You wouldn’t like any website to be capable of guessing previous websites you visited. By knowing that you visited a competitor website, or that you visited certain webpages they could try to make use of this information to use it against you, or at least, in a way that could influence your behavior for example to sell you a product. But it’s to late, it’s already possible for them to do it.

Most used browsers such as Chrome, Firefox, Safari do not offer any Javascript API to request browsing history. Therefore, it is not possible to simply ask for it. It is necessary to use a trick to obtain the list of websites visited.

We first start by presenting the most known bug that was used to obtain someone’s history. Even though it has been fixed, it enables to understand how simple CSS properties may result in huge privacy leaks.

Stealing history, the old way

The first major bug was revealed around 2002. It made use of the fact that depending on whether or not you have visited a url, then the link pointing to this url can be displayed differently by using CSS properties. The image below illustrates our point: the visited link is purple whereas the link that hasn’t been visited is blue.

To do this you just need to use the a:visited CSS selector, and apply a different style, for example the size or the color of the link. Then you enumerated the links you wanted to test, and for each of them, you requested the size or the color of the link using Javascript. If the link had the size or the color you set for visited links, then you could guess that the user had visited the current url. Otherwise, you knew he didn’t visit it.

This solution was not perfect since you didn’t get directly the urls visited, but you instead had to enumerate them. It has been fixed by allowing only a subset of properties on visited links. Now, it is only possible to change color related properties on visited links as explained in this article.

Moreover, whenever a script tries to access to the color of a link by using Javascript, it always returns the color associated with unvisited links. Thus, it is not possible for an attacker to distinguish between visited and unvisited urls.

Allowing only to change color properties might seem a bit too restrictive. For example, they could have let the possibility to change the size of visited links and when someone would request for this property, then simply return the default size associated to unvisited links. However, changing size of an element induces side effects such as moving other elements situated around this link. By using these side effects it wouldn’t have been much more difficult to detect whether or not a link had been visited.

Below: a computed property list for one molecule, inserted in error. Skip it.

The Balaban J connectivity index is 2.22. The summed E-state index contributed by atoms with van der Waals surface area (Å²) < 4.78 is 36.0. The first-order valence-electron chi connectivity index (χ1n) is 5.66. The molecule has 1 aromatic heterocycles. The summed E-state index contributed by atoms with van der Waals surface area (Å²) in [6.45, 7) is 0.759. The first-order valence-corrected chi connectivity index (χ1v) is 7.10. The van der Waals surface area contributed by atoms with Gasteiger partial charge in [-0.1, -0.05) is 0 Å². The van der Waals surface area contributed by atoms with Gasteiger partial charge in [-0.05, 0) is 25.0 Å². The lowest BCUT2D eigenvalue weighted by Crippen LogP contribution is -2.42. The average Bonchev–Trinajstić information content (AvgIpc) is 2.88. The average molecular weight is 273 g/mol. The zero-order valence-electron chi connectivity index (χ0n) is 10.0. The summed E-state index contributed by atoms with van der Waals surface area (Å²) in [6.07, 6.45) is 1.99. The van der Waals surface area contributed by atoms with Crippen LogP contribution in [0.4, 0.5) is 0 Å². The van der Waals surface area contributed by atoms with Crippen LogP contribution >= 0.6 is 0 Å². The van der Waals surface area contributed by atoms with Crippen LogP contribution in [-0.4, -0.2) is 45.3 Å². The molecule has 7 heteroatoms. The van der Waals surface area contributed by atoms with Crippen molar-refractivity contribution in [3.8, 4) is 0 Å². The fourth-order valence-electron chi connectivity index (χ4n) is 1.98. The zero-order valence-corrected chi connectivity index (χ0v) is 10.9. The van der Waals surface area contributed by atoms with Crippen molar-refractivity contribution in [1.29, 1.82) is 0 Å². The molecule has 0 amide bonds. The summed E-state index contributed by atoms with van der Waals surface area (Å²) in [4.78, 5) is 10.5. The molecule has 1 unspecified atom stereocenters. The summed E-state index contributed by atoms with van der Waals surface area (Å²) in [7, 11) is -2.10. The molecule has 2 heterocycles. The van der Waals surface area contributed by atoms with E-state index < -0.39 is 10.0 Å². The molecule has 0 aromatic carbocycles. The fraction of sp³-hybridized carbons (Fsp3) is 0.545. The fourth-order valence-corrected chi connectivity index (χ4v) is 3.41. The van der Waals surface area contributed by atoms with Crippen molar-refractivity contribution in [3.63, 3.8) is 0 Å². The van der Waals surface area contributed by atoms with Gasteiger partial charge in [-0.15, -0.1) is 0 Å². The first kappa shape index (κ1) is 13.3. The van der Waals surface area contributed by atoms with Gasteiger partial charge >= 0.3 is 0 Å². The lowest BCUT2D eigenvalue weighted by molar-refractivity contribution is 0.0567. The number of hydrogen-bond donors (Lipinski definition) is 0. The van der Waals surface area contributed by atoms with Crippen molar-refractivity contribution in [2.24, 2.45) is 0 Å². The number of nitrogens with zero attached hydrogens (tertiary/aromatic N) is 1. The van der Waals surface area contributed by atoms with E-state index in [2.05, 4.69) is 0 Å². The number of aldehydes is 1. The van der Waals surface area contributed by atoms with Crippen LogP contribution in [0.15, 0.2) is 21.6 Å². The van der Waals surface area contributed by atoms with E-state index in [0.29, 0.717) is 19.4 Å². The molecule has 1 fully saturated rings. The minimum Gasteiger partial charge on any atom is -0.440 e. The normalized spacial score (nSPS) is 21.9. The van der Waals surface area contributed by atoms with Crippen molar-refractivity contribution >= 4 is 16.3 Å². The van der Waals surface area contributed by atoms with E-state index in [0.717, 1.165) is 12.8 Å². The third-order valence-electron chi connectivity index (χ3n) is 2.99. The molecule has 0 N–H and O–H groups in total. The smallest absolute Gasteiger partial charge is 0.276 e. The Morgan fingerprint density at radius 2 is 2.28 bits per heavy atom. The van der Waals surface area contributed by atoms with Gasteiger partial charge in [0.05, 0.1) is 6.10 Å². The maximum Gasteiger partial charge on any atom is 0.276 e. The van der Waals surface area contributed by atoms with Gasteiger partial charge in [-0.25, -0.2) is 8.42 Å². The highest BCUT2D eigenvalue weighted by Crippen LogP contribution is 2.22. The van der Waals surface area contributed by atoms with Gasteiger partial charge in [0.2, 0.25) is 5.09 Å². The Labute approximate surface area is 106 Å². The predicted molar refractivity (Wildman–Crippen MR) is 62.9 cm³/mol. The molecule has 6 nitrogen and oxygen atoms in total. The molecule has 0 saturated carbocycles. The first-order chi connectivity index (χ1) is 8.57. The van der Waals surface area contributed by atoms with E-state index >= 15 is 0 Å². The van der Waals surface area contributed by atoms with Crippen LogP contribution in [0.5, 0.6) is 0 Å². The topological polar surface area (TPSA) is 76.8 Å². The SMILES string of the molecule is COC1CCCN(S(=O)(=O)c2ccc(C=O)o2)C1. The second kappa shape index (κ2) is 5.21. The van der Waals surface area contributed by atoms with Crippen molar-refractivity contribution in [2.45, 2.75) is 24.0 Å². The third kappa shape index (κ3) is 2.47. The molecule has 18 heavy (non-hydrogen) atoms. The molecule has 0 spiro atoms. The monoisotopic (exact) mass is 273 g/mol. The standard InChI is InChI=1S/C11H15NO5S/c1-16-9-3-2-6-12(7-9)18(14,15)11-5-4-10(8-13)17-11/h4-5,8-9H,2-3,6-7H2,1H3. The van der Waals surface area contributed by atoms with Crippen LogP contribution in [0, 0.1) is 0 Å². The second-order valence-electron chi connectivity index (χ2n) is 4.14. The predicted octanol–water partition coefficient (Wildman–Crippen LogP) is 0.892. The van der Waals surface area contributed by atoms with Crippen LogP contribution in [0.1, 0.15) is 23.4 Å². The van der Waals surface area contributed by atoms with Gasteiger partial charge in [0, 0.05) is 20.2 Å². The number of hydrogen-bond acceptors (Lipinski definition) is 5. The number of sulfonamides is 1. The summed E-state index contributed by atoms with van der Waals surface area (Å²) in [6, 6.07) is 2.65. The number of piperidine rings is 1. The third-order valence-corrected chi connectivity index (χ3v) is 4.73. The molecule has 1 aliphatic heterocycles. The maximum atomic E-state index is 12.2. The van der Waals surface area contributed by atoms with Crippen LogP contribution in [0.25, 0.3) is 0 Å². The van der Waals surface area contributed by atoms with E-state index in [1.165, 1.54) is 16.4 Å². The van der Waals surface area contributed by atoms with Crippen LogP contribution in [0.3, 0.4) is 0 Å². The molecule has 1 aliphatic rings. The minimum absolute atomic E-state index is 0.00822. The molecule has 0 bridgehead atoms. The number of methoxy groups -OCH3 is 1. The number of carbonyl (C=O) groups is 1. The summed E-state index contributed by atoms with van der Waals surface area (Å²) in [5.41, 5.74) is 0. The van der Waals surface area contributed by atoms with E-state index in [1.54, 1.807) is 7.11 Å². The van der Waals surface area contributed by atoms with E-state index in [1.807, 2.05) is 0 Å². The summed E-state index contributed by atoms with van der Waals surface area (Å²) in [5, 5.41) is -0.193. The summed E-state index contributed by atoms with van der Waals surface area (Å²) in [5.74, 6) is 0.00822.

Stealing history, the (not so) new way

The technique we are going to present in this part has been reported by Paul Stone to Chrome and Firefox in 2013(links for Firefox and for Chrome). However, since then nothing has been really made to fix these issues and it is still possible to use it to obtain someone’s history.

In the previous chapter we saw that by using the difference of color or size between visited and unvisited links, we could infer whether or not a user had been on a given website. Even though this bug has been fixed, it is still possible to enumerate history by using an other side channel: time.

The main idea is to find a function that takes different amount of time when applied on visited and unvisited links. The function used in our case is a CSS property that enables to apply blur on an element, here a link.

The protocol is the following:

  1. We place a large number of links pointing to an unvisited URL.
  2. Using CSS we apply the text-shadow property on these links. The value of blur must not be too small, we’ll explain the reason later.
  3. Then we set the urls of the links defined in step 1, to the url we want to test.
  4. By using requestAnimationFrame we measure how long the frames take to draw. If the new url has been visited, then the browser will have to redraw all of the links to apply the a:visited color style. On modern computers and browsers this operation is quite fast. That is the reason why we set many links, and we apply the text-shadow property with a significant value of blur. Thus, if a redraw is needed, then it will take more time, and we will be able to detect it. In the case where the new url hasn’t been visited, no redraw occurs.